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Somali Refugees

According to the U.N., there are more displaced persons now than there were after World War II. Somalia is one country suffering from a refugee crisis. It is a country of 10.8 million people, but as the country continues to experience political and economic instability, its people are fleeing to find life outside of Somalia.

With 1.1 million Somali refugees, the country has become the largest refugee-producing country in Sub-Saharan Africa. Here are 10 facts about Somali refugees:

  1. The Somali refugee situation has lasted three decades. In 1991, Somalia’s President Siad Barre was overthrown, which led to an era of conflict that has never been resolved. When the state collapsed, Somalia became known as a “failed state,” one that became the empire of pirates, kidnappers and Al-Qaeda bombers.
  2. Between 1990 and 2015, the share of Somali migrants living abroad grew 136 percent. In 1990, the total number of people born in Somalia but living outside the country was 850,000. By 2015, that number more than doubled to two million.
  3. In April 2016, Somalia’s government reported that between 200 and 300 Somalis drowned in the Mediterranean Sea while trying to illegally cross into Europe. Somali Information Minister Mohamed Abdi Hayir said that a boat may have been carrying about 500 people, but “there is no clear number since they are not traveling legally.”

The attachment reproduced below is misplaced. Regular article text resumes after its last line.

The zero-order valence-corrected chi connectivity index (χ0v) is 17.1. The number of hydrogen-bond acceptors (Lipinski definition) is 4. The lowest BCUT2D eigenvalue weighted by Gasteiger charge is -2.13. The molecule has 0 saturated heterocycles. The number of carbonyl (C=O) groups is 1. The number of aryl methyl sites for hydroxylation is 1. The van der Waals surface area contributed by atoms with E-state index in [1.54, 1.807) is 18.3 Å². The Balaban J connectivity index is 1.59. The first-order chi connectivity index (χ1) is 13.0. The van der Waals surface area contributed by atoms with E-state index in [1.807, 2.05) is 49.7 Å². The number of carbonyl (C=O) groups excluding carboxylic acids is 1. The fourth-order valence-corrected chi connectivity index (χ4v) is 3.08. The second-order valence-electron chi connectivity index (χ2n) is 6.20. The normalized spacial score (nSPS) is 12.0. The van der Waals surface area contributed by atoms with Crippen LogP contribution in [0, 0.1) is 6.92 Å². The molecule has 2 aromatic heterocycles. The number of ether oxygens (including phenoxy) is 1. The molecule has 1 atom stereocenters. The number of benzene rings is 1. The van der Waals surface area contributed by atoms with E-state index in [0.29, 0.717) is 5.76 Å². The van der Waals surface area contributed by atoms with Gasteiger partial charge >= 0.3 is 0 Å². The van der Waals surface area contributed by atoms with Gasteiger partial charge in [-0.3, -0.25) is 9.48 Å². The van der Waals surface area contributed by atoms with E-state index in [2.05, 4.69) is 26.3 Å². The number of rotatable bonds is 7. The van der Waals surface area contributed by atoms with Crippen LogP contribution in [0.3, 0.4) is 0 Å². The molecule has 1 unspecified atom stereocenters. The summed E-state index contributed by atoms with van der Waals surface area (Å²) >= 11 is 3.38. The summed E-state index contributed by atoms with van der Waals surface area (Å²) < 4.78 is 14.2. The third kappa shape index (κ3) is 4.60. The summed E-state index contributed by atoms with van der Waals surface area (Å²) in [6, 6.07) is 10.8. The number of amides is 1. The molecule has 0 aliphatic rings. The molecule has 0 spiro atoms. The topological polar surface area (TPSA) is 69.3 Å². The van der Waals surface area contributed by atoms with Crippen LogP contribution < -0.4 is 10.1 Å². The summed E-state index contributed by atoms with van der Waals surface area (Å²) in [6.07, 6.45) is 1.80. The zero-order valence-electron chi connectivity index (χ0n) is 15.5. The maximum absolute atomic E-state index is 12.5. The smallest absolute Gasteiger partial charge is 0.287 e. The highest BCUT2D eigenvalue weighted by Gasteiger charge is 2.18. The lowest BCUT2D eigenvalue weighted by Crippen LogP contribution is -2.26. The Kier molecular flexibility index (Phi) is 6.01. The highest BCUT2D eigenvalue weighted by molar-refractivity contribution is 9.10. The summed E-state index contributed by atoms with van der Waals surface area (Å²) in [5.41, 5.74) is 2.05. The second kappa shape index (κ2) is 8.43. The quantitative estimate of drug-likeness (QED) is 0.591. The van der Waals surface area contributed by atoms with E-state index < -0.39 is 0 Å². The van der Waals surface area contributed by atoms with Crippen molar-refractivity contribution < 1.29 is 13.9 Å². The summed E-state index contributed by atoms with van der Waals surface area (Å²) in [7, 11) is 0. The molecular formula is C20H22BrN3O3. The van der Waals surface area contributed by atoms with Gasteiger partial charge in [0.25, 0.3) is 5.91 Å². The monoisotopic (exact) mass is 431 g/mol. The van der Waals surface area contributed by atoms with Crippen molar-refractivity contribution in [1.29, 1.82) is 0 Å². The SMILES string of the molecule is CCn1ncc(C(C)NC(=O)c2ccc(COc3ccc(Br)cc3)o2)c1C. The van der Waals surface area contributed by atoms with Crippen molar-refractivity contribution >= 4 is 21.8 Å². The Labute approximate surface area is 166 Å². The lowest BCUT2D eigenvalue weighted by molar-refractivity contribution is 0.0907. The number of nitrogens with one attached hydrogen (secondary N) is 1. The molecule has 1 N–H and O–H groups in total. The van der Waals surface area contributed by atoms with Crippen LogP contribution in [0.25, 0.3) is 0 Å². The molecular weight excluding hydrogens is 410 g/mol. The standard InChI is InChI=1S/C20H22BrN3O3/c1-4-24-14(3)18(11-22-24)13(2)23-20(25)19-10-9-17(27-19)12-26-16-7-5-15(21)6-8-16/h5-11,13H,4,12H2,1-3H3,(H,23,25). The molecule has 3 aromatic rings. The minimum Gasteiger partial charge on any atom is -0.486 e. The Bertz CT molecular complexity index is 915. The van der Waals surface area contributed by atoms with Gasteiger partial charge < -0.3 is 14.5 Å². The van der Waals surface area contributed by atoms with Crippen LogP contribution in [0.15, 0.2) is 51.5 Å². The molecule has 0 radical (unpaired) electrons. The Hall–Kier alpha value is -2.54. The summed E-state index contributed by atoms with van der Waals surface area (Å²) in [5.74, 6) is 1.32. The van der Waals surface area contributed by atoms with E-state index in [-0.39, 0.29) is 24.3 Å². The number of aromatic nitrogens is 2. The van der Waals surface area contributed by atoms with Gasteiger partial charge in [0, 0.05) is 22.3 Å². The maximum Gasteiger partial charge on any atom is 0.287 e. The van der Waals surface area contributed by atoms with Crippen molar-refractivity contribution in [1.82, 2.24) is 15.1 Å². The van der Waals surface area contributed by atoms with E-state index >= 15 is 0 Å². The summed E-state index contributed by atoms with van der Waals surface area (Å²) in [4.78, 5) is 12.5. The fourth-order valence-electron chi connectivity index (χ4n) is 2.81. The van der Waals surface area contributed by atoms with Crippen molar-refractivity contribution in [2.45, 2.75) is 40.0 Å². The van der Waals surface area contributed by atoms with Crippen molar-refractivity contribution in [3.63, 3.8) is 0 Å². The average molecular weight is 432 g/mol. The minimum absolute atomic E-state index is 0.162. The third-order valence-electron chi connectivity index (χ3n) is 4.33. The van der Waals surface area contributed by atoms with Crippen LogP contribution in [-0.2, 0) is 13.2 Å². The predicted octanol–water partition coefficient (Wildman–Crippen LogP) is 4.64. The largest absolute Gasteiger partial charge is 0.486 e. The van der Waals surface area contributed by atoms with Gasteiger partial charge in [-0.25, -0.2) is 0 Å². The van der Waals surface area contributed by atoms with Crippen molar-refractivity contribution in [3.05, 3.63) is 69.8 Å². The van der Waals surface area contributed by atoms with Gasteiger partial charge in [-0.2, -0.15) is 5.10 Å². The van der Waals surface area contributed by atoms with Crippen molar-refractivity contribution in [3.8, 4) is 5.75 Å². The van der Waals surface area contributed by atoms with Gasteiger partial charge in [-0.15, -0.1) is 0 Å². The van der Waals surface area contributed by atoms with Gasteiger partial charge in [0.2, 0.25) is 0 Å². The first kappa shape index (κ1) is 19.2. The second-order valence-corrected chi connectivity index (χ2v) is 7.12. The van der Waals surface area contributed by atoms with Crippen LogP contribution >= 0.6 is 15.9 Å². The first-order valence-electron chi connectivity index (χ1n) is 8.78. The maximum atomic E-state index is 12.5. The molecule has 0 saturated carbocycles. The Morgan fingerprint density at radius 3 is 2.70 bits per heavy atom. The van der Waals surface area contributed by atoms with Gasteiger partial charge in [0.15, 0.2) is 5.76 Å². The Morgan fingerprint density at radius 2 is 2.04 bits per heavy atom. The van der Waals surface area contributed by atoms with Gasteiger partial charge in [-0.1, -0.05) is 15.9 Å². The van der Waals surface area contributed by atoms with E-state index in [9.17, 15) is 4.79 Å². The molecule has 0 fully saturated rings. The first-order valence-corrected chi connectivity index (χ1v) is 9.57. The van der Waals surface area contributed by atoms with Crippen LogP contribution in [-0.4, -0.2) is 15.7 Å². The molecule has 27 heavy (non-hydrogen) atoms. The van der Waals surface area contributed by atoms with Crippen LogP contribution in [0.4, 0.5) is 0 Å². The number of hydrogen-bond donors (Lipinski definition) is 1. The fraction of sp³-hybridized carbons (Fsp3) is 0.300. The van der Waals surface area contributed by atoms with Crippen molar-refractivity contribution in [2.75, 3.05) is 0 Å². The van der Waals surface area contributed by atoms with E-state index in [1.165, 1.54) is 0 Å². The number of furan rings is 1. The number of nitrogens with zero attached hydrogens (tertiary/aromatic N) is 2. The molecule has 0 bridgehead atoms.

4. Refugee camps are meant to be temporary, but most Somali refugees have lived in camps located in neighboring countries for decades. Families live in cramped quarters under tents meant for temporary residence.
  5. Two-thirds of the Somali migrants live in neighboring countries. Kenya hosts the largest number, nearly half a million, of Somali migrants of any other country. Ethiopia hosts the second largest number, 440,000, while Djibouti and Yemen fall close behind.
  6. Kenya is closing Dadaab camp, its largest refugee camp, which is home to 350,000 Somalis. The camp has become recruiting grounds for al-Shabaab terrorists, who have carried out several attacks in Kenya; however, Somalian Prime Minister Omar Abdirashid Ali Sharmarke said the refugees are being unfairly blamed for terror incidents.
  7. The U.S. is home to about 7 percent of the world’s Somali migrant population. In 1990, the total number of migrants living in the U.S. was around 2,500, but the number had grown to 150,000 by 2015. Between 2001 and 2015, the U.S. admitted more than 90,00 refugees from Somalia. In 2014, the U.S. approved 1,645 green cards for Somalis.
  8. In 2013, a tripartite agreement was signed between UNHCR, Kenya and Somalia to help Somali refugees voluntarily return home. Since 2014, only 14,000 have returned and another 8,000 are on a waiting list to do so.
  9. Kenya identified nine areas in Somalia to resettle Somali refugees. Kenya Interior Ministry Representative said that this is the time for Somali refugees to safely return home. The U.S. has asked Kenya to ensure the return is voluntary and humane.
  10. The U.N. is providing returnees with transportation, basic household items and three months of food rations, which the U.N. High Commissioner for Refugees Filippo Grandi hopes to increase to 12-month supplies. Grandi said, “We don’t want to help people go back and then they become internally displaced.”

Jacqueline Venuti

Photo: All Africa